83. Maternal Characteristics Modify the Effect of Maternal Influenza Vaccination on Fetal Outcomes
Session: Oral Abstract Session: Influenza Vaccine - Clinical Impact and Vaccine Response
Thursday, October 3, 2013: 9:30 AM
Room: The Moscone Center: 200-212
Background:  Maternal infections during pregnancy have been associated with adverse fetal and infant health outcomes, and vaccination against influenza is the most effective tool to prevent morbidity and mortality due to seasonal and pandemic influenza. We evaluated the association between receipt of the inactivated seasonal influenza vaccine on preterm and small for gestational age (SGA) births with the aim to assess racial and socioeconomic variations in vaccine effect.

Methods: In this cohort study we used data from the Georgia pregnancy risk assessment and monitoring system, hospital discharge data and birth certificate data for the most recent four years available at the beginning of the study, a total of 8,393 live births in Georgia from January 1, 2005 through December 31, 2008.

Results:  Among all women, we found significant strong associations between maternal influenza vaccination and reduced odds of a preterm birth during the widespread influenza activity period [OR= 0.39, 95% CI: 0.18, 0.83]. In stratified models, vaccination was protective against SGA birth among women at higher risk for influenza related morbidity (i.e. women enrolled in the Women, Infant and Child (WIC) program [OR = 0.20, 95% CI: 0.04, 0.98] and Black women [OR= 0.15 95% CI: 0.02, 0.94]) during the widespread influenza activity period. However, maternal Influenza vaccination was associated with reduced odds of a preterm birth among white women [OR= 0.34, 95% CI: 0.12, 0.91] and women of higher socio-economic status [OR= 0.30, 95% CI: 0.12, 0.74] during the widespread influenza activity period.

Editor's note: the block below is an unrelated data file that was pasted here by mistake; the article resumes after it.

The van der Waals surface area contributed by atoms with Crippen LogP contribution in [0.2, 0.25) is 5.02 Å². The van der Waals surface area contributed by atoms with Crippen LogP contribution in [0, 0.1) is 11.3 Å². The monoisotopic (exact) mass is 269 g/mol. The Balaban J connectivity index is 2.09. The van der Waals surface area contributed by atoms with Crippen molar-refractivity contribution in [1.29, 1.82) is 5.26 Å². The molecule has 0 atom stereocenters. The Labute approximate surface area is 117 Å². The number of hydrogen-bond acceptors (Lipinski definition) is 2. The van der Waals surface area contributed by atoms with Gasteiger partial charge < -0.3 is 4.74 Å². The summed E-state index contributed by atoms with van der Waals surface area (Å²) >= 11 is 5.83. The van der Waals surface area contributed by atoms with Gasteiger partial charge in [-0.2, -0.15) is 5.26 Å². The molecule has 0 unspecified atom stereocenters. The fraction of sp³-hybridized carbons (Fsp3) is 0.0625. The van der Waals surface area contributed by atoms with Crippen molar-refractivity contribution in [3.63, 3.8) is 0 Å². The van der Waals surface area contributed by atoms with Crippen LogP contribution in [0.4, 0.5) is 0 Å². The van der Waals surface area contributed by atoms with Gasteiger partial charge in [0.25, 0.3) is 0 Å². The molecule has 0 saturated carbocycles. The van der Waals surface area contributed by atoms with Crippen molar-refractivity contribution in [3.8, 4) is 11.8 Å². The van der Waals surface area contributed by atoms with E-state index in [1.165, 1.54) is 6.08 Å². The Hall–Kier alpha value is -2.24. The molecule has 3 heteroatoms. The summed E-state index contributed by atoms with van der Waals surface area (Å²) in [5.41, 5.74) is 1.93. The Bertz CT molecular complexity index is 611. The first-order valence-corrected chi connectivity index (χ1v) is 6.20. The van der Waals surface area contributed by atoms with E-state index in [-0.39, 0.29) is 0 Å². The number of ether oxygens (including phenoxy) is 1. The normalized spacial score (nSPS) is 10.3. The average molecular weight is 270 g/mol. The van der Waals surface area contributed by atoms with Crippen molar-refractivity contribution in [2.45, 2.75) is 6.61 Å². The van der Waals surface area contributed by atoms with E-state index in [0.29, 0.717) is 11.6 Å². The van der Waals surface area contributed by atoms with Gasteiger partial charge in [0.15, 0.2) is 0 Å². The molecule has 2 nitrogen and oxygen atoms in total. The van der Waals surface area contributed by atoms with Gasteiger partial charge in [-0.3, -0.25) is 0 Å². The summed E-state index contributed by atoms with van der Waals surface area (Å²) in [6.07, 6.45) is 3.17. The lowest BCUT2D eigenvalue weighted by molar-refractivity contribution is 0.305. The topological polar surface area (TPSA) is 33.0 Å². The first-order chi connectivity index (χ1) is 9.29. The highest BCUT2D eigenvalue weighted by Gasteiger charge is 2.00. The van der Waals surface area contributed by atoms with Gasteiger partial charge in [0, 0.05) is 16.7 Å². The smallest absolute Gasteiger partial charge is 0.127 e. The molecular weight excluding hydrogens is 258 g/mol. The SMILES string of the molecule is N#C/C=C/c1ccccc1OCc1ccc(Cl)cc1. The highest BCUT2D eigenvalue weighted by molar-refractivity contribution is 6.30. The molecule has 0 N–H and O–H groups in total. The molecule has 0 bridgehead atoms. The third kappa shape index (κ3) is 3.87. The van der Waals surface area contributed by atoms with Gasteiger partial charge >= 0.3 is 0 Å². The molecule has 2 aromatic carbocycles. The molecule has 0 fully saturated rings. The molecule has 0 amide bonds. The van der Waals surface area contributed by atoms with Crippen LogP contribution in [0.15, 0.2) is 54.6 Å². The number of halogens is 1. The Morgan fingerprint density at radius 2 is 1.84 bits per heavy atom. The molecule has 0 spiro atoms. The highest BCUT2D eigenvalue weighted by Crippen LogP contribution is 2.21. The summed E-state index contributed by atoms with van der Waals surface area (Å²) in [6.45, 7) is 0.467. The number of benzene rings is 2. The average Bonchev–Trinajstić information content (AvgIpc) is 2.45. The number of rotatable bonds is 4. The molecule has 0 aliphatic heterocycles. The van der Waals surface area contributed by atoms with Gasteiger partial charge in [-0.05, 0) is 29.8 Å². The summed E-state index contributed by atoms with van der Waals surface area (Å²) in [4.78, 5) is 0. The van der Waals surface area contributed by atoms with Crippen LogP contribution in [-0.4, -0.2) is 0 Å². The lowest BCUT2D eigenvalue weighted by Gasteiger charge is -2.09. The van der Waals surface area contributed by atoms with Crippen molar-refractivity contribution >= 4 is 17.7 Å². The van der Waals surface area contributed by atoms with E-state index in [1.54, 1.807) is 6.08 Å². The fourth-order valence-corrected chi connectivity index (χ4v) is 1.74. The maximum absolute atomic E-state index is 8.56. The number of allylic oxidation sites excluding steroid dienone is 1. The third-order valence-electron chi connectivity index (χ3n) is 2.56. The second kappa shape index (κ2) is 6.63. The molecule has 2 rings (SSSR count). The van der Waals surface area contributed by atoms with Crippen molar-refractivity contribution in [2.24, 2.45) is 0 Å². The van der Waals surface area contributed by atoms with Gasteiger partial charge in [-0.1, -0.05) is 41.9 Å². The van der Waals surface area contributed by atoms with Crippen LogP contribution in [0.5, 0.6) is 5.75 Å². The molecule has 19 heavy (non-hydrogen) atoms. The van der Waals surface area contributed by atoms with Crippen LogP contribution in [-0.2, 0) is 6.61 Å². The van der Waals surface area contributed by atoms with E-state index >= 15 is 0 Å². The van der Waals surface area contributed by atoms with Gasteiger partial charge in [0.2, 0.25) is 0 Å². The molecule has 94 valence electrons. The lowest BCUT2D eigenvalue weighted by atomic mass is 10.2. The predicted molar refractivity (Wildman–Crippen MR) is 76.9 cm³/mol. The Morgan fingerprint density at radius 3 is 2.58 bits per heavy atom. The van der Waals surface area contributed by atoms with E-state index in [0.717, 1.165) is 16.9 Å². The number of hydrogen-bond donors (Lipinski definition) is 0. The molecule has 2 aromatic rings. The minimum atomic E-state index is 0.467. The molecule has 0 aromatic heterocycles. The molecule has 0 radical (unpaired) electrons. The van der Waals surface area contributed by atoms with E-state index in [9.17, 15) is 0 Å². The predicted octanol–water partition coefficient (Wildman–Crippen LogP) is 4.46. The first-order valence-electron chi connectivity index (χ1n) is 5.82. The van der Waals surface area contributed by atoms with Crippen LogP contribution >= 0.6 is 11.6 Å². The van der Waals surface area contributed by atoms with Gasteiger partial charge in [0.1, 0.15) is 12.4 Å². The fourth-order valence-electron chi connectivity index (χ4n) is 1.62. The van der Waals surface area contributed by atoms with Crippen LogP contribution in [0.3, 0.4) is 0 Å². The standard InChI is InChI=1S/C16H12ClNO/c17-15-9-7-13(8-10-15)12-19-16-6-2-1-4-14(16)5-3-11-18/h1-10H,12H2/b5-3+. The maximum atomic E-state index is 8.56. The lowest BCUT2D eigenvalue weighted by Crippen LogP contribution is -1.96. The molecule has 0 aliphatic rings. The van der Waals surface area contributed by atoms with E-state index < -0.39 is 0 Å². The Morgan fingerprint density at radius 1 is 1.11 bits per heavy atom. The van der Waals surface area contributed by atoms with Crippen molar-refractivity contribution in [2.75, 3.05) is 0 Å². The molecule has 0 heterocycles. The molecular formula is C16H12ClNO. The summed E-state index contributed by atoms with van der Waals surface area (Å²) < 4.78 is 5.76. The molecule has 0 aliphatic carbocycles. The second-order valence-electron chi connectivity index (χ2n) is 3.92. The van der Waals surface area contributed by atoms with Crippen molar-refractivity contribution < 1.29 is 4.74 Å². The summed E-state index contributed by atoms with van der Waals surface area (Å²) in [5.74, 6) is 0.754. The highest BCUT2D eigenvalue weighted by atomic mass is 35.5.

Conclusion:  Influenza vaccination during pregnancy was significantly associated with reduced odds of small for gestational age and preterm births during the widespread influenza activity period. Vaccination effects were stronger among women in higher risk categories.

Saad Omer, PhD, MPH, MBBS, Global Health, Epidemiology, and Pediatrics, Emory University, Rollins School of Public Health, Atlanta, GA, Demilade Adedinsewo, MBChB, MPH, Epidemiology, Emory University, Rollins School of Public Health, Atlanta, GA, Robert Bednarczyk, PhD, Global Health, Emory University, Rollins School of Public Health, Atlanta, GA, Mark C. Steinhoff, M.D., Division of Infectious Diseases, Global Health Center, Cincinnati Children's Hospital Medical Center, Cincinnati, OH and Robert Davis, MD, MPH, Kaiser Permanente Center for Health Research, Atlanta, GA

Disclosures:

S. Omer, None

D. Adedinsewo, None

R. Bednarczyk, None

M. C. Steinhoff, None

R. Davis, None

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